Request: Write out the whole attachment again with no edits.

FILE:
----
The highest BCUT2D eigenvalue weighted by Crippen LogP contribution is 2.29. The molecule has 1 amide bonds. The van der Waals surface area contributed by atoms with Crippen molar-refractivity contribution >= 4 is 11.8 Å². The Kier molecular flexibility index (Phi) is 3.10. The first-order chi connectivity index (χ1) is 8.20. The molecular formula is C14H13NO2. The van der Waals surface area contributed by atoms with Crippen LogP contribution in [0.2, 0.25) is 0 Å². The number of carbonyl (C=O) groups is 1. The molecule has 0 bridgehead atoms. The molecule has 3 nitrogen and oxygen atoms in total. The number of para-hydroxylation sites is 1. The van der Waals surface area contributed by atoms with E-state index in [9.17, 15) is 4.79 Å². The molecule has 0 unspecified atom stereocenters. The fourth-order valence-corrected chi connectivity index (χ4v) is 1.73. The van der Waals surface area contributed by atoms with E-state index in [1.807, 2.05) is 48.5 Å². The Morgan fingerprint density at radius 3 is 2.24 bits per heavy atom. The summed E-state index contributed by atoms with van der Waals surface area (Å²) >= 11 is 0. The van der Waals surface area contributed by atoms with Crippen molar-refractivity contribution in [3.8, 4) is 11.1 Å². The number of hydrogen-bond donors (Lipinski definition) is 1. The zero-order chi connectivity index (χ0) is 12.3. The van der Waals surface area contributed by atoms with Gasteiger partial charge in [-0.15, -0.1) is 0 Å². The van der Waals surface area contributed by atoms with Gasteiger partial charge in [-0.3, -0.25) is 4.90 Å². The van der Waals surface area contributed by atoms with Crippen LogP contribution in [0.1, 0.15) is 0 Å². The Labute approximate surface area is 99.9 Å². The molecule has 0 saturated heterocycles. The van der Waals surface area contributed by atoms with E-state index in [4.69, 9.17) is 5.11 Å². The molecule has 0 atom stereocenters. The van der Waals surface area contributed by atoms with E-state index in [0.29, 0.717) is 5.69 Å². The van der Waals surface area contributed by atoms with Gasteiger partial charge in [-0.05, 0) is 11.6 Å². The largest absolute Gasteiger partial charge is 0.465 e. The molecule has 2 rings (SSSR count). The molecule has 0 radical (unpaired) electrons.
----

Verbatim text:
The highest BCUT2D eigenvalue weighted by Crippen LogP contribution is 2.29. The molecule has 1 amide bonds. The van der Waals surface area contributed by atoms with Crippen molar-refractivity contribution >= 4 is 11.8 Å². The Kier molecular flexibility index (Phi) is 3.10. The first-order chi connectivity index (χ1) is 8.20. The molecular formula is C14H13NO2. The van der Waals surface area contributed by atoms with Crippen LogP contribution in [0.2, 0.25) is 0 Å². The number of carbonyl (C=O) groups is 1. The molecule has 0 bridgehead atoms. The molecule has 3 nitrogen and oxygen atoms in total. The number of para-hydroxylation sites is 1. The van der Waals surface area contributed by atoms with E-state index in [9.17, 15) is 4.79 Å². The molecule has 0 unspecified atom stereocenters. The fourth-order valence-corrected chi connectivity index (χ4v) is 1.73. The van der Waals surface area contributed by atoms with E-state index in [1.807, 2.05) is 48.5 Å². The Morgan fingerprint density at radius 3 is 2.24 bits per heavy atom. The summed E-state index contributed by atoms with van der Waals surface area (Å²) >= 11 is 0. The van der Waals surface area contributed by atoms with Crippen molar-refractivity contribution in [3.8, 4) is 11.1 Å². The number of hydrogen-bond donors (Lipinski definition) is 1. The zero-order chi connectivity index (χ0) is 12.3. The van der Waals surface area contributed by atoms with Gasteiger partial charge in [-0.15, -0.1) is 0 Å². The van der Waals surface area contributed by atoms with Gasteiger partial charge in [-0.3, -0.25) is 4.90 Å². The van der Waals surface area contributed by atoms with Crippen LogP contribution in [0.1, 0.15) is 0 Å². The Labute approximate surface area is 99.9 Å². The molecule has 0 saturated heterocycles. The van der Waals surface area contributed by atoms with E-state index in [4.69, 9.17) is 5.11 Å². The molecule has 0 atom stereocenters. The van der Waals surface area contributed by atoms with E-state index in [0.29, 0.717) is 5.69 Å². The van der Waals surface area contributed by atoms with Gasteiger partial charge in [-0.05, 0) is 11.6 Å². The largest absolute Gasteiger partial charge is 0.465 e. The molecule has 2 rings (SSSR count). The molecule has 0 radical (unpaired) electrons.